An amazing machine and thrilling to drive.
In a market flooded with utility vehicles of all sizes trying to stuff three rows into a tiny space, it’s easy to lose sight of the other end of the spectrum. There are plenty of vehicles built more for fun, track use, or lone wolves who enjoy every aspect of driving. Sitting low to the ground and being met with a ferocious roar when you start the engine of the 2020 Chevrolet Camaro SS Coupe, you know it is part of that latter group.
The last time I spent any real seat time in a Camaro was tossing it around the racetrack with the Ron Fellows Driving Experience (reviewed here). That event showed me the Camaro was immensely more capable around the track than it typically gets credit for. In the city, a lot of that translates to everyday driving enjoyment. The engine sound is addictive, and can be cranked up or down by changing the settings for the dual mode performance exhaust (an extra $995).
The interior is simple and clean, with a neat trick where the outer ring of the air vent is also the temperature control dial. It retains a retro vibe, but nowhere near the level that previous generations eschewed. Instead, it is pretty minimalistic, with a big screen in the middle and those two big vents being the dominant features to look at.
The Recaro seats (a $1595 option) make the interior feel tighter to get into and sit in, yet are surprisingly comfortable. The rear seats are tiny, if you are an average height male like myself, nobody can fit behind you if they have legs. See the gallery for a picture of the rear seat legroom behind my normal seating position to understand this point clearly. Assuming your passenger can sit further up, the Camaro is a genuinely comfortable three-seater vehicle.
A few things make the cabin more claustrophobic than it needs to be. The rear pillars are very thick, both a design trait of the Camaro as well as for added body stiffness. Rearward visibility is greatly improved by using the standard rear camera mirror, but equally hindered by the tiny side mirrors. Lane changes are not confidence inspiring thanks to these tiny mirrors. For context, I felt a sense of relief after the week was over and I got back into my 2011 Mustang GT, a vehicle with similarly poor rearward visibility, but side mirrors that are about 50% larger.
Outside, Chevrolet thankfully got rid of that giant black gaping front grille that scorned previous Camaros of this generation. More body paint on the front bumper and sleek headlights give the car a very muscular look. Dressed in gorgeous Rally Green metallic paint ($495), the black racing stripe running from the front to back was only noticeable in direct sunlight, and probably not worth the $585 cost on this colour option.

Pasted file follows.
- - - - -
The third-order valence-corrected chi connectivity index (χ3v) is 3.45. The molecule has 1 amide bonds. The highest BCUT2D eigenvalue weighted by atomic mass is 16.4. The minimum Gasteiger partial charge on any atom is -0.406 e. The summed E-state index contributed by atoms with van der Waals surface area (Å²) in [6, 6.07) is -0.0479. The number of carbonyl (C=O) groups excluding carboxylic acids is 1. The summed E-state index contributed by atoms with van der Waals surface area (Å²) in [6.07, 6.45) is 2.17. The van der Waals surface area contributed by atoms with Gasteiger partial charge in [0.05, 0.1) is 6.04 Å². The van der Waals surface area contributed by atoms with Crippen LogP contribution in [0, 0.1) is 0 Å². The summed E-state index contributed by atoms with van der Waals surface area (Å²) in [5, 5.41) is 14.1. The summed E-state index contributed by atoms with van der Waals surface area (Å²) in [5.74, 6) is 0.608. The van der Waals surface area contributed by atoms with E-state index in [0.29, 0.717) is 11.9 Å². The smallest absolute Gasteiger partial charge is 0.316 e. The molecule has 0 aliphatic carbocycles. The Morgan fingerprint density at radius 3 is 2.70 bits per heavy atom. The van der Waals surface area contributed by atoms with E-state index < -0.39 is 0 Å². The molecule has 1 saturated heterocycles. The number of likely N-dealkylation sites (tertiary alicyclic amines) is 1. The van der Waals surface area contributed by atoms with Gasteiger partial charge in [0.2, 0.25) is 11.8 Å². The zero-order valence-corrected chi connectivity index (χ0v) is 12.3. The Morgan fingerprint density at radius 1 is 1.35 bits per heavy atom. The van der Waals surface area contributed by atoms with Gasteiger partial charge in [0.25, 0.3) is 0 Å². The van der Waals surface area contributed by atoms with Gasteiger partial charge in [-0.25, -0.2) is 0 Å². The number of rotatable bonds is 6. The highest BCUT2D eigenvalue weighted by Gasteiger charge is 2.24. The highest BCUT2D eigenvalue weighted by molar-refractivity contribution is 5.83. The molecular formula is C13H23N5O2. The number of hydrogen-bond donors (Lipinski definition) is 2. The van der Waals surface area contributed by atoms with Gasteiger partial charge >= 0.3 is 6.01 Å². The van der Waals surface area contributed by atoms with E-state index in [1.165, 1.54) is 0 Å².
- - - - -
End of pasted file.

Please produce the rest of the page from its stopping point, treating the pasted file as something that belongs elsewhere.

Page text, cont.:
As expected, the 2020 Camaro SS Coupe is no slouch, with a 0-100km/h time of 4.1 seconds. The car is not a lightweight, tipping the scales at 1,642 kg (3,619 pounds) it has a beastly powertrain to thank for its speediness. The SS model is powered by the same 6.2L V8 engine found in the other performance vehicles and high-horsepower trucks in the General Motors Family.
In the Camaro, this naturally aspirated mill cranks out 455 horsepower at 6,000RPM and 455 lb-ft. of torque at 4,400RPM. While those numbers may sound very similar to ones put out by Camaro’s closest rival, the Mustang GT (reviewed here), the Chevy reaches them at lower RPMs. This means there’s a lot more fun to be had without needing to wind everything up to the max every time, and tons of power on tap at the low end of the spectrum.
Connecting the engine to the road in our test vehicle is the same transmission you can find in that Ford Mustang too, the 10-speed automatic that’s a joint venture between Ford and General Motors. Fantastically tuned and having no issues handling the power, the transmission confidently churns through the gears firing off fantastic exhaust notes every time it does so. If saving the money and shifting on your own with the six-speed manual is not in the cards, getting the automatic is not a consolation prize.
All that power and fun does come at a cost, unfortunately, and right where it hits hardest; the fuel pumps. The Camaro SS requires 91-octane premium fuel to get the best performance, and can hold an impressive 72-liters. The automatic fares better on economy than the manual thanks to better gearing, and checks in with a combined rating of 12.1L/100km, with an impressive 8.9L/100km highway rating. If you want to burn more fuel, have more power, and spend even more money up front, grab the supercharged Camaro ZL1.
Coming in with a base MSRP of $49,448 for this trim level (2SS), our test vehicle was further optioned up with a ton of extra goodies like a Brembo Brake package ($5,570), Magnetic Ride Control ($1,895), a strut tower brace ($315). Some other appearance bits and small upgrades along for the ride resulted in an as-tested price of $64,663 before fees and taxes.
The Camaro came back onto the market in 2010 after an eight year hiatus with its sights set on the Ford Mustang. The two cars seemed to constantly be trying to one-up each other ever since, but in recent years the fight has calmed. It seems the Camaro has matured over the years, fully becoming the car it was meant to be.
While it has its shortcomings that come along with the body style, this 2020 Chevrolet Camaro SS Coupe is an amazing machine and thrilling to drive nonetheless. The choice between the Camaro and Mustang truly comes down to personal preference at this point, but there is just something so special about that 6.2-liter engine we just cannot get enough of.